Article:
Reasons to continue space exploration
From the thermal space blanket, used today by marathon runners at the end of races, to the portable vacuum cleaners we now have in our homes, space research has bequeathed surprising and pleasing innovations that we non-astronauts use every day.
4) It inspires younger generations
You could either ask a child, ‘Would you like to become an aeronautical engineer whose job it is to design a plane 20 per cent more efficient than the previous model?’. Or you could ask, ‘Would you like to become an aeronautical engineer whose job it is to design a spaceship that could fly to Mars?’. Guess which question is more likely to inspire him or her to study and dream of achieving great things?
5) We need new raw materials
There’s been much talk of private companies, intent on extracting raw materials from asteroids, turning space material into ready cash. But there’s no need to go so far as asteroids in the search for the raw materials we need on Earth. The moon, for example, is rich in helium-3, a very rare isotope on Earth that is used mostly for nuclear-fusion research. On the moon, you can also find europium and tantalum, elements always needed in the field of electronics and in the construction of solar panels.
6) It guarantees us greater world security
The political role of surveillance satellites in studying the military movements of countries is well-known. Securing a seat in the front row of space research allows military superpowers like the US, Russia and China to monitor the moves of rival countries and prevent, for instance, the race for the possession of a ‘slice’ of space and the resources it offers (think of the moon, for example). The US, the Soviet Union and China signed an international agreement in 1967, which prevents any claims of sovereignty upon a portion of outer space, and prohibits the placing of nuclear arms in the Earth’s orbit, on the moon, or on other celestial bodies.
7) It sets an example of peaceful collaboration
Many positive collaborations between nations emerge from space exploration, from the subdivision of costs to the sharing of technological resources that guarantee the safety of astronauts (think of the Russian shuttles that have taken even Americans into space). To be sure, international political events can impact on the long-term plans of various space agencies, but, so far, they haven’t managed to undermine the friendship and group spirit on board the ISS.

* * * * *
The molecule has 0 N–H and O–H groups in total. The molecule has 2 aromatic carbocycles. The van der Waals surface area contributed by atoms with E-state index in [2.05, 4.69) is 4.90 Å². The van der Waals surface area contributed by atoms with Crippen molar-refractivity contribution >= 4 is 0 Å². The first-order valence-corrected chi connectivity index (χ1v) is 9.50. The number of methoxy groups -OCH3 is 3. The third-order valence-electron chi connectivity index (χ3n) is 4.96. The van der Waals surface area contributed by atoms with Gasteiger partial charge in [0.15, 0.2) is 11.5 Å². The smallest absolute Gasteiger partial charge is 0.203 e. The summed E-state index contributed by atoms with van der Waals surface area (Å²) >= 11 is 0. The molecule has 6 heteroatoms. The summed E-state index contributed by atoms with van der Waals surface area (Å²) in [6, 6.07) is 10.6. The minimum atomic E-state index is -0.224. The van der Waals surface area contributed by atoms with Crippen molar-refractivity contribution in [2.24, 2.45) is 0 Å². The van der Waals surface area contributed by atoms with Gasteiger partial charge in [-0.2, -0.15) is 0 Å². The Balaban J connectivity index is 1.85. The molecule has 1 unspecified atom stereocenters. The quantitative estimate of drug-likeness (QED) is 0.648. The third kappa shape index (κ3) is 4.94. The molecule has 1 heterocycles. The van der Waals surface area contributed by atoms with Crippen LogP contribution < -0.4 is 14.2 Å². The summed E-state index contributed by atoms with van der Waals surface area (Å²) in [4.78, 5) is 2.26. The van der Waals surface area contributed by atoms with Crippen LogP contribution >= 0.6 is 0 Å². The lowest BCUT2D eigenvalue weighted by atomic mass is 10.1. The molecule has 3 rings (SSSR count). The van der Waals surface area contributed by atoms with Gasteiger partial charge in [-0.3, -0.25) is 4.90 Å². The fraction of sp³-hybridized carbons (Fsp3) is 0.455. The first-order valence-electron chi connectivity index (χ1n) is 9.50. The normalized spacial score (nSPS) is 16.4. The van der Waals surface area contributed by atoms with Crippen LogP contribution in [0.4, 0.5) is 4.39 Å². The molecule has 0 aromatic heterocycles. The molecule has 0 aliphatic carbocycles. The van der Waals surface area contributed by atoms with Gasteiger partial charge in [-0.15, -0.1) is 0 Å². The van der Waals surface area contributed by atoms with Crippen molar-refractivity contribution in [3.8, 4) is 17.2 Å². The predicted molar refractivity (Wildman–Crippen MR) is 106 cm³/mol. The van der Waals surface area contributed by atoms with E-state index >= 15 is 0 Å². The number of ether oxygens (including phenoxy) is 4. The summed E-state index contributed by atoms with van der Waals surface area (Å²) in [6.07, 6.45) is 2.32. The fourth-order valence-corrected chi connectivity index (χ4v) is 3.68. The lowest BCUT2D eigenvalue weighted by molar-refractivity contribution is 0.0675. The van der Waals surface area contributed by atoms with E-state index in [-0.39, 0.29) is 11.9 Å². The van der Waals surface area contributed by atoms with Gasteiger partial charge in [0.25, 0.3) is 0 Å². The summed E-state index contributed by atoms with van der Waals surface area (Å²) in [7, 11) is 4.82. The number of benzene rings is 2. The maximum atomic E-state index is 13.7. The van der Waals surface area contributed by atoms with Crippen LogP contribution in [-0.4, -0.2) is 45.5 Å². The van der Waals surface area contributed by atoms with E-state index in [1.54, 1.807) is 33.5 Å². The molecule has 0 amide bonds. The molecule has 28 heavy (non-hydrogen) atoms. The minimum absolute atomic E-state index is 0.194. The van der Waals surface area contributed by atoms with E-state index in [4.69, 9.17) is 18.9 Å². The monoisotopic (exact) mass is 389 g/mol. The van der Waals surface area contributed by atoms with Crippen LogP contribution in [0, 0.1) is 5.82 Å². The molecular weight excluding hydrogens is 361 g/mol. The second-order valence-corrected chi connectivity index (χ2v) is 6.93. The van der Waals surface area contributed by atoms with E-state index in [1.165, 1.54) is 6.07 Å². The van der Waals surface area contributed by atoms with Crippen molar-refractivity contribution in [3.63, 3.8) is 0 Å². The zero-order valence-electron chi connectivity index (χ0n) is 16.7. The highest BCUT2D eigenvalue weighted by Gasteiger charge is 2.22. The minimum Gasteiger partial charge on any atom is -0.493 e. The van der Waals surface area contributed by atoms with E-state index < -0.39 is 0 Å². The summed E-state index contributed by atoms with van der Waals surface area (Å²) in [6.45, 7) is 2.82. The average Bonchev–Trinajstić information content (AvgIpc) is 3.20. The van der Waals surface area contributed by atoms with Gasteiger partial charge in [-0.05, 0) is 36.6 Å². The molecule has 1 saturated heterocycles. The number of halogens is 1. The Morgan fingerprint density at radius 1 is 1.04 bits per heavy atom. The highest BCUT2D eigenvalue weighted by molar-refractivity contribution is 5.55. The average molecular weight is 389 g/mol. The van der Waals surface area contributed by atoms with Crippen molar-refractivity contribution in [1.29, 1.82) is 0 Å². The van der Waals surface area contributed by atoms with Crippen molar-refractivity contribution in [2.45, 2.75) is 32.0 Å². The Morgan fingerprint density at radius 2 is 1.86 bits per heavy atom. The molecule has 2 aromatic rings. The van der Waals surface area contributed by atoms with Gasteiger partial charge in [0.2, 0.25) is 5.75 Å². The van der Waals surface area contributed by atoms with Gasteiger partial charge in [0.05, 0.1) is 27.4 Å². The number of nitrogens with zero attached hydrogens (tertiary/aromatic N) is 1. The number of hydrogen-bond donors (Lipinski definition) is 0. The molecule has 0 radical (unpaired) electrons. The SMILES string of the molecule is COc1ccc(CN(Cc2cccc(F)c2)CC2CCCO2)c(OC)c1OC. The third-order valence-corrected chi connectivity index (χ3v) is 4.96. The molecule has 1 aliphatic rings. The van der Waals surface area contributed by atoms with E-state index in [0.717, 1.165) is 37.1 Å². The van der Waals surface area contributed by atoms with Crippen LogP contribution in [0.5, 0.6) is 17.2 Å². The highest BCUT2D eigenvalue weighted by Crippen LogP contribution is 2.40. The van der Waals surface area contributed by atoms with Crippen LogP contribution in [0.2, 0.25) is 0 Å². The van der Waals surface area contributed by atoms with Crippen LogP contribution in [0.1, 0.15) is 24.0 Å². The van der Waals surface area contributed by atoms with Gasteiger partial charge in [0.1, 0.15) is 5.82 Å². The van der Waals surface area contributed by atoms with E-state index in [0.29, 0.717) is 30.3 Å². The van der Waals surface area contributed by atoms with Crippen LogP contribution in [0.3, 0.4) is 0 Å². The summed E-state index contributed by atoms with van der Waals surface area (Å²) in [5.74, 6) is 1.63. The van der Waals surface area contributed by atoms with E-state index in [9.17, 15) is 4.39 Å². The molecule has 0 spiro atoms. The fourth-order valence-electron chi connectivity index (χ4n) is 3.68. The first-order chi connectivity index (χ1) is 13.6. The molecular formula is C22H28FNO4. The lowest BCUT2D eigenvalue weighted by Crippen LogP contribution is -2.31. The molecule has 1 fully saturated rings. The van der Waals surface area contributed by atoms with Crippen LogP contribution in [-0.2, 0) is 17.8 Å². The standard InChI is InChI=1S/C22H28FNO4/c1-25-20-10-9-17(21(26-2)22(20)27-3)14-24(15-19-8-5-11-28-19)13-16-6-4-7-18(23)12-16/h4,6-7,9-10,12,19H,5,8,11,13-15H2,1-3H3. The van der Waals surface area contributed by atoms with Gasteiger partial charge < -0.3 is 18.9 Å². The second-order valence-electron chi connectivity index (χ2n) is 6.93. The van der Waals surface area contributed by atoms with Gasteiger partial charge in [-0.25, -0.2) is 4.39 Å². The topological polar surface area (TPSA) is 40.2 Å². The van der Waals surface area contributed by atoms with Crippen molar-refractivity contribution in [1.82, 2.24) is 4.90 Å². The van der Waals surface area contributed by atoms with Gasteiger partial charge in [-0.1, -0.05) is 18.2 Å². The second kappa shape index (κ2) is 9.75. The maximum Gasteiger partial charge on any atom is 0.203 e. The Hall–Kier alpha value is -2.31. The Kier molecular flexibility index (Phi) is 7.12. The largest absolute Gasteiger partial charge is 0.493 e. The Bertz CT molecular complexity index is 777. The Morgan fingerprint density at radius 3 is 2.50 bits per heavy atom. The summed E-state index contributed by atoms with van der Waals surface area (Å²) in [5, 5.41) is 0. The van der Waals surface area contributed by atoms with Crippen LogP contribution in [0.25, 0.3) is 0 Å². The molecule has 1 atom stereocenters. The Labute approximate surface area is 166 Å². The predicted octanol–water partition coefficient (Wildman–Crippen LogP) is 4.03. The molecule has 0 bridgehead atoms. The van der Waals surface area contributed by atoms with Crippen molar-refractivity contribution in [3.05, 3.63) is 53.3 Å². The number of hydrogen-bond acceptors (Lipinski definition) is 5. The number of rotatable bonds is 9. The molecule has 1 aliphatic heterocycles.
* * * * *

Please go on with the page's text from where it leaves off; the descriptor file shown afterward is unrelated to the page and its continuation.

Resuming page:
8) It could answer that eternal question… are we alone in the universe?
So far, the Kepler space telescope has unveiled a long list of other ‘Earths’ beyond our solar system, situated in inhabitable belts around their respective stars. They are all potentially hospitable for life. In 2018, the James Webb space telescope will take on the mantle of chief hunter of worlds, and it could perhaps find an Earth-twin able to host forms of alien life.
9) It responds to an age-old desire
There are indeed practical and economic reasons to explore space, as outlined above. But there are other, less overtly rational reasons, too. For a start, there is a motive underpinning people’s willingness to risk their lives exploring space: that is, the thirst for exploration, which, for time immemorial, has characterised humanity. Without this thirst, our ancestors would never have left Africa, let alone set foot on the moon. And we would never have gone to a comet, as last year’s Rosetta mission did, to search for the origins of life.
10) We need to colonise space
There’s been enough damage done to this planet. Very soon, if we want the human race to survive, we will need to colonise another planet. According to a 2012 UN Programme for the Environment report, the Earth can sustain a population of eight-to-16 billion at most. Considering that we have already surpassed seven billion, before long we might have to look at new worlds on which to establish ourselves. It is a search that has already begun.
Elisabetta Intini is an Italian science journalist. Visit her blog here. This article first appeared in Focus magazine (Italy) as ‘10 ragioni per sostenere l’esplorazione spaziale’.